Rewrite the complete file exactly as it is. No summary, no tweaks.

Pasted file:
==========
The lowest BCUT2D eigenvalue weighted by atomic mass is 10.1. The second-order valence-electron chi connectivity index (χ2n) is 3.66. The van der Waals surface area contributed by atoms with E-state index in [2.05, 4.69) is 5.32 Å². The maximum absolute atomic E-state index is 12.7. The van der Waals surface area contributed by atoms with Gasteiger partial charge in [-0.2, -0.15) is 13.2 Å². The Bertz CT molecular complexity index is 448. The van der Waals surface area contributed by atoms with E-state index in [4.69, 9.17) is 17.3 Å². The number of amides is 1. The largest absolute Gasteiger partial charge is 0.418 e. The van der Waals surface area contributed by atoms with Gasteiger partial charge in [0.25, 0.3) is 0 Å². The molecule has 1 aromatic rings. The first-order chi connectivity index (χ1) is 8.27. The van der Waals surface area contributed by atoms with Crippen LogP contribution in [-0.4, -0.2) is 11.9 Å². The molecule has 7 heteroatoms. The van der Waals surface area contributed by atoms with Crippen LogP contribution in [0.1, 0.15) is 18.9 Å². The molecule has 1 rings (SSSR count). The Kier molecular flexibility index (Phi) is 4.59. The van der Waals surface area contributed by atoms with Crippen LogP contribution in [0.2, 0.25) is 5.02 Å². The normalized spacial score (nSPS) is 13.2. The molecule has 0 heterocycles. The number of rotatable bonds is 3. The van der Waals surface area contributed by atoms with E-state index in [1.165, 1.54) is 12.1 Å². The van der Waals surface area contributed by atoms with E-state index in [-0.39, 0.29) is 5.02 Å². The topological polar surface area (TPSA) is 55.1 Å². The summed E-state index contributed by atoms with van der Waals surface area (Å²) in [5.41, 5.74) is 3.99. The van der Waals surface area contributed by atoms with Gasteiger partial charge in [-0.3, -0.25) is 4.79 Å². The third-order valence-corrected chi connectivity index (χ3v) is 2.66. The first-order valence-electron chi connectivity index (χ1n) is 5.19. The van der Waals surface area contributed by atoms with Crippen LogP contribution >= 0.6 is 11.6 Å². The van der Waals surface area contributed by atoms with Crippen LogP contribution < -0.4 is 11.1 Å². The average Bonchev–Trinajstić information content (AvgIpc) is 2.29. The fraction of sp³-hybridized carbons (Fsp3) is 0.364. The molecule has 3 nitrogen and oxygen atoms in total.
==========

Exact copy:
The lowest BCUT2D eigenvalue weighted by atomic mass is 10.1. The second-order valence-electron chi connectivity index (χ2n) is 3.66. The van der Waals surface area contributed by atoms with E-state index in [2.05, 4.69) is 5.32 Å². The maximum absolute atomic E-state index is 12.7. The van der Waals surface area contributed by atoms with Gasteiger partial charge in [-0.2, -0.15) is 13.2 Å². The Bertz CT molecular complexity index is 448. The van der Waals surface area contributed by atoms with E-state index in [4.69, 9.17) is 17.3 Å². The number of amides is 1. The largest absolute Gasteiger partial charge is 0.418 e. The van der Waals surface area contributed by atoms with Gasteiger partial charge in [0.25, 0.3) is 0 Å². The molecule has 1 aromatic rings. The first-order chi connectivity index (χ1) is 8.27. The van der Waals surface area contributed by atoms with Crippen LogP contribution in [-0.4, -0.2) is 11.9 Å². The molecule has 7 heteroatoms. The van der Waals surface area contributed by atoms with Crippen LogP contribution in [0.1, 0.15) is 18.9 Å². The molecule has 1 rings (SSSR count). The Kier molecular flexibility index (Phi) is 4.59. The van der Waals surface area contributed by atoms with Crippen LogP contribution in [0.2, 0.25) is 5.02 Å². The normalized spacial score (nSPS) is 13.2. The molecule has 0 heterocycles. The number of rotatable bonds is 3. The van der Waals surface area contributed by atoms with E-state index in [1.165, 1.54) is 12.1 Å². The van der Waals surface area contributed by atoms with E-state index in [-0.39, 0.29) is 5.02 Å². The topological polar surface area (TPSA) is 55.1 Å². The summed E-state index contributed by atoms with van der Waals surface area (Å²) in [5.41, 5.74) is 3.99. The van der Waals surface area contributed by atoms with Gasteiger partial charge in [-0.3, -0.25) is 4.79 Å². The third-order valence-corrected chi connectivity index (χ3v) is 2.66. The first-order valence-electron chi connectivity index (χ1n) is 5.19. The van der Waals surface area contributed by atoms with Crippen LogP contribution >= 0.6 is 11.6 Å². The van der Waals surface area contributed by atoms with Crippen LogP contribution < -0.4 is 11.1 Å². The average Bonchev–Trinajstić information content (AvgIpc) is 2.29. The fraction of sp³-hybridized carbons (Fsp3) is 0.364. The molecule has 3 nitrogen and oxygen atoms in total.